Many have proposed that retail clinics—which provide health services from a few square feet carved out of grocery stores and pharmacies—could represent a means by which the poor and uninsured can access health care.
It turns out however, that few such clinics exist in poor neighborhoods.
According to a recent study, retail clinics follow the money to affluent suburbs, just like most businesses and for that matter, most health care providers.
Craig Pollock and colleagues at the University of Pennsylvania matched the zip codes of 930 retail clinics with US census data describing the income and racial makeup of these areas.
They found that only 123 clinics had been set up in areas defined by the Feds as medically underserved. Regions featuring at least one retail clinic had a lower percentage of Hispanic and Black residents, lower family income, and higher rates of home ownership.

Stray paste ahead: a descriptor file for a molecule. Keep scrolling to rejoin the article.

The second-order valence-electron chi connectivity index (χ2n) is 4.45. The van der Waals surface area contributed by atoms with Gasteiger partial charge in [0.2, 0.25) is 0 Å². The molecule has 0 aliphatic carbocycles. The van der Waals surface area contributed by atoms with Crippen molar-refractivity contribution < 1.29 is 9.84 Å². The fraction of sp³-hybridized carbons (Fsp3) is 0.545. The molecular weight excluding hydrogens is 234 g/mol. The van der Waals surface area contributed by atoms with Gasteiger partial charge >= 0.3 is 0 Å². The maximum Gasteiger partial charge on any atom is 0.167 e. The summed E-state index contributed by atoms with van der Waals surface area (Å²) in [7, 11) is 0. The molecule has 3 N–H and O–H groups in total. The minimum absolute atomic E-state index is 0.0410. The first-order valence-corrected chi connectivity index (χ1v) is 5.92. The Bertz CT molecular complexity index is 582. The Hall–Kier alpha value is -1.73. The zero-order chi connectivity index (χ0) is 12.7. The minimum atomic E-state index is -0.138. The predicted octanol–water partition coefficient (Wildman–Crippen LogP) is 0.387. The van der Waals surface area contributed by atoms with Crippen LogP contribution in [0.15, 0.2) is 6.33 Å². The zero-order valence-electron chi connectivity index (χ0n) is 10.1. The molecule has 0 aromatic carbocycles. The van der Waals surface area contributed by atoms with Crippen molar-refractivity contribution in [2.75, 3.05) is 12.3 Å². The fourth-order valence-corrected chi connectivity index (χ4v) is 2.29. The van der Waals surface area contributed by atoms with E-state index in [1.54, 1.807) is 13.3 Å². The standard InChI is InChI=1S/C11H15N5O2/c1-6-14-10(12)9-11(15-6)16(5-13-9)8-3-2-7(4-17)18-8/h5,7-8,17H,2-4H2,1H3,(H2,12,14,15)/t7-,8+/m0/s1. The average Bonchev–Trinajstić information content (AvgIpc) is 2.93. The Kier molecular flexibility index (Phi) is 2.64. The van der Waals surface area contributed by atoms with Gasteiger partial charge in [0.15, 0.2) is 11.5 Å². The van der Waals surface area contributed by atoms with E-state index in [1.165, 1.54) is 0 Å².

The write-up appears in the Archives of Internal Medicine.
“Many people have promoted retail clinics as a cure for access to care for the underserved,” the University of Pittsburgh’s Ateev Mehrotra told the Washington Times. “These findings show that’s unlikely to happen.”
Pollock’s group concluded that financial incentives may be required to lure the clinics to underserved areas.
Retail clinics feature customer-friendly hours of operation and are usually staffed by nurse practitioners. They give immunizations and treat minor conditions such as skin rashes and upper respiratory illnesses. The services typically run between $40 and $75. Prices are usually posted.
Some, but not all retail clinics accept insurance. CVS Caremark and Walgreens are the largest operators of retail clinics. Together, they run about 1,200 of them. States with the highest numbers of retail clinics are Florida (with 147), then Texas, California and Illinois.